It is important to measure the neckline accurately to attach a collar in place. This is done by using a
tape measure on the side to obtain the back neck, and then front neck measurements.
The body blocks neckline is fitted around the neck. For some collars you need to make the neckline
bigger first before constructing the collar.



Introduction 4

Introduction 68

Measurement Size Chart 6

Knife Pleats 69

Body Measurements 7

Accordion Pleats 69

Abbreviations Index 8

Box Pleats 70

Pattern Making Tools 8

Inverted Box Pleats 70

Ease 9

Sunray Pleats 71

Seams 9

Gathers 72

Hems 10

Two Sided Gathers 72

Notches 10

One Sided Gathers 72

Darts 11

Godets 73

Drill Holes 11

Pleats and Fullness Designs 74

Grain Lines 12

Body Blocks

Folded Edges 12

Introduction 76

Zipper Openings 13

Fitted, Formal, Casual Body Shapes 77

Interfacing 14

Fitted Body Construction 78

Blocks, Plans and Patterns 14

Three Body Construction 79

Pattern Making Steps 15

Pleats and Fullness


Sleeveless Garments 83


Sleeveless Body Block 84

Introduction 16

Gilet Construction 85

Trousers Lengths 17

Gilet Designs 86

Trouser Lengths Diagram 17

Quilting Examples 87

Trouser Block Construction 18

Waistcoat Block 88

Jeans Construction 22

Waistcoat Designs 90

Tailored Trouser Construction 28

Fly Front Closure 33

Bib Construction 91

Front Openings

Waist Finishes 36

Introduction 92

Straight Waistbands 37

Facing 92

Low Waist Waistband 37

Button and Loops 94

No Waistband finish 38

Zipper Opening 96

High Waistband 38

Plackets 97

Belt Loop Construction 39

Grown On Placket 97

Narrow Leg Trousers 40

Concealed Placket 99

Wide Leg Trousers 42

Separate Placket 100

Twisted Jeans Construction 45

Lip Placket 102

Dropped Crutch Construction 49

Half Placket Opening 103

Fishermans Trousers 53

Double Breasted Opening 105

Trouser Hem Cuff 56

Kilt Construction 59
Mans Skirt 62
Waistband Designs 63
Trouser Designs 64

Sleeves and Cuffs


Introduction 158

Sleeve Lengths 106

Facing 159

Sleeve Construction 107

Neck Binding 161

Three Sleeve Construction 110

Neckline Shapes 162

Dropped Shoulder Sleeves 114

Kimono Sleeves 116


Raglan Sleeves 118

Basic Hood Construction 165

Sleeve Hems 120

Shaped Hood Construction 166

Sleeve Placket 120

Hood With Gusset Construction 167

Sewing a Sleeve Placket 121

Drawcord Hood Construction 168

Keyhole Finish 122

Introduction 170

Double Cuff 125

Patch Pockets 170

Cuff Designs 126

3D Patch Pockets 173

Kangaroo Pockets 175

Types of Collars 130

Pockets in Side Seams 176

Measuring the Neckline 131

Side Seam Pocket Designs 177

Flat Collars 132

Tailored Pockets 178

Peter Pan Collar 133

Welt Pockets 179

Sailor Collar 134

Jet Pockets 179

Cape Collar 135

Jet Pocket Construction 180

Grown On Collars 136

Tailored Pocket Sample Designs 181


Shirt Details

Standing Collars 138

Introduction 182

Mandarin Collar 139

Shirt Design Details List 182

One Piece Shirt Collar 140

Yoke Construction 183

Convertible Collar 141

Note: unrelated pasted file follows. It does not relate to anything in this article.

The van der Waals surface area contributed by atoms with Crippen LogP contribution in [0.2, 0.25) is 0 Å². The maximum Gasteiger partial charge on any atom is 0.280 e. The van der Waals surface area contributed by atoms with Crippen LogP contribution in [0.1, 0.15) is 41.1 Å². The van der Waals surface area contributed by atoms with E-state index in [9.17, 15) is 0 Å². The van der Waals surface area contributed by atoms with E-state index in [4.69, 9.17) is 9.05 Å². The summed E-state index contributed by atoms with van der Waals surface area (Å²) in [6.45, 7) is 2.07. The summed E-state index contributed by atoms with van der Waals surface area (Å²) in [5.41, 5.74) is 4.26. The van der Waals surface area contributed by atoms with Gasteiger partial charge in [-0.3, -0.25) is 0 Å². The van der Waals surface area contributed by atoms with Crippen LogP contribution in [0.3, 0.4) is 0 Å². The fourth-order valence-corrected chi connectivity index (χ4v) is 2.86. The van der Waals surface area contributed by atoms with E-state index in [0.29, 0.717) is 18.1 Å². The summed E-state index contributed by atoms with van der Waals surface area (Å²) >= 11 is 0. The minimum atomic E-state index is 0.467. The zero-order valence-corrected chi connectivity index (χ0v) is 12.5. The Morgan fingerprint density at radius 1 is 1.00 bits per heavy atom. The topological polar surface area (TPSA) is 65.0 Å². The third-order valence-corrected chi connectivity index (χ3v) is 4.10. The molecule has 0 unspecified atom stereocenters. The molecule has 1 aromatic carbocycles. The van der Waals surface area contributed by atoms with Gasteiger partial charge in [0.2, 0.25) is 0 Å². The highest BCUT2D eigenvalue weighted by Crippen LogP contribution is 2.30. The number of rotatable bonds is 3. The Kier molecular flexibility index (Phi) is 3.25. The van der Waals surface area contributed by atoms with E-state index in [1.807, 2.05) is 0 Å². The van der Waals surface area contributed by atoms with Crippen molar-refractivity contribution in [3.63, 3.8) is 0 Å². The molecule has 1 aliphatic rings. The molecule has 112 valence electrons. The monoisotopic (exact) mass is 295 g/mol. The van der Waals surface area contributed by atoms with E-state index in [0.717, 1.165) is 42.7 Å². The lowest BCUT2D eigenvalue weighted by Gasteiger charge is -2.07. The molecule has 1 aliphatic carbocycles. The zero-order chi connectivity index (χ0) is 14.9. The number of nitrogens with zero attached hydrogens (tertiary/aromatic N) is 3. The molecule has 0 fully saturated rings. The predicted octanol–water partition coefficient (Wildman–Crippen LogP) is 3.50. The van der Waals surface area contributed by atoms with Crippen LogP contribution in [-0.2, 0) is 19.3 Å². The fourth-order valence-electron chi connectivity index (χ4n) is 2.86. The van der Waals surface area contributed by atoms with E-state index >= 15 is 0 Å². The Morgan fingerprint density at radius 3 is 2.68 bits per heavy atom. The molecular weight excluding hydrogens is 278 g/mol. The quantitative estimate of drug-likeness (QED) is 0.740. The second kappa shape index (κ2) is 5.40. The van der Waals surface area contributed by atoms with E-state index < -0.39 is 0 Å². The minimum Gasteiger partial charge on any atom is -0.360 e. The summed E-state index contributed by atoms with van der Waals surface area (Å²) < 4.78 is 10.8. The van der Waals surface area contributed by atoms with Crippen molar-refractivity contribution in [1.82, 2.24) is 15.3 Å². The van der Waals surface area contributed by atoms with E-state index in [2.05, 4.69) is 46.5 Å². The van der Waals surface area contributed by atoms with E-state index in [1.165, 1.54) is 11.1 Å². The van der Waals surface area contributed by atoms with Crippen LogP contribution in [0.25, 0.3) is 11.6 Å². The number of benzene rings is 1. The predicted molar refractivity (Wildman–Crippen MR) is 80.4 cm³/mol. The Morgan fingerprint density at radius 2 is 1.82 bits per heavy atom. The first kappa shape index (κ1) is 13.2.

Epelet Construction 183

Shirt Collar 142

Shirt Construction Example 184

Double Shirt Collar 143

Yoke Designs 186

Removable top collar 144

Epelet Designs 188

Polo Shirts 145

Side Hem Details 189

Buttoned Polo Shirt Collar 146

Shirt Designs 190

Open Polo Shirt Collar 147


Patch Pocket Sample Designs 172


Introduction 130

Shawl Collar 136


Sample Hood Designs 169


Sleeve Cuffs 124



Introduction 164

Sleeve Placket Designs 123


Introduction 106


Jersey Tops

Rever Collars 148

Introduction 192

Rever Collar Terminology 148

Jersey Garment Measurement Guide 193

Rever Collar Construction 149

Fitted Jersey Body Block 194

Double Breasted Rever Collar 152

Loose Jersey Block Construction 195

Rever Collar Designs 153

Vest Body Block Construction 196

Standing Collar Designs 154

T-Shirt Designs 197

Back Collar Designs 156

Sweatshirt Designs 199

Hoodie Designs 200




Jersey Trousers



Introduction 278

Jersey Trouser Block 202

Tailored Coat Shapes 278

Jogging Bottoms Block 204

Tailored Coat Block 280

Dropped Crutch Jersey Bottoms 206

Tail Coat Construction 286

Elastic and Draw Cord Waist 207

Cape Coat Construction 290

Separate Waist Channel 208

Draw Cord Waist Designs 210

Introduction 298
Tie construction 299

Jersey Trouser Designs 212



Introduction 214

Introduction 304
Onesie Block Construction 306

Boiler Suit Design 218

Dressing Gown Block 310

Dungarees Design 223

Dressing Gown Designs 313


Long Johns 315



Fitted Casual Jacket Designs 231

Introduction 322

Casual Jacket Block - Loose Fit 234

Grading Size Chart Guide 322

Casual Loose Jacket Designs 236

Casual Coats

Grading Body Block 324

Grading Sleeves 325

Casual Fitted Coat Block 239

Grading a Tailored Jacket 326

Casual Loose Coat Block 240

Grading a Two Piece Sleeve 327


Casual Coat Designs 241


Specification Templates

Introduction 246

Body Specification Template 329

Trousers Specification Template 330

Two Piece Sleeve Construction 250

Jacket Specification Template 331


Costing Garments

Jacket Lining 260

Fabric Widths 332

Vents 264

Costing Garments Chart 333

Lining a Vent 266

Fabric Lay 333

Button Sizes 268

Specification Sheet Trousers 335

Bespoke Tailoring Techniques 269

Specification Sheet Tops 336

Hand Basting Canvas 269

Specification Sheet Jackets and Coats 337

Chest Piece 269

Break Line Tape 270


Cutting Fabric 338

Under Collar 270

Fabric Qualities 338

Shoulder Pads 271

Fabric Classifications 339

Sleeve Roll 271

Natural Fibers Chart 340

Tailored Shoulder Picture 272

Manufactured Fibers Chart 343

Tailored Jacket Designs 273


Introduction 328

Tailored Jacket Block Construction 247

Single Breasted Jacket Construction 254


Grading Trousers 323


Introduction 238

Tailored Jackets


Shaped front opening 321

Casual Jacket Block - Fitted 228



One Piece Block Construction 214

Casual Jackets


Bow Ties 302


Introduction 228



Gathered Cuff Construction 211

Boiler Suits


Tailored Coat Designs 292


Elastic Waist Designs 209


Tailored Coats

Introduction 202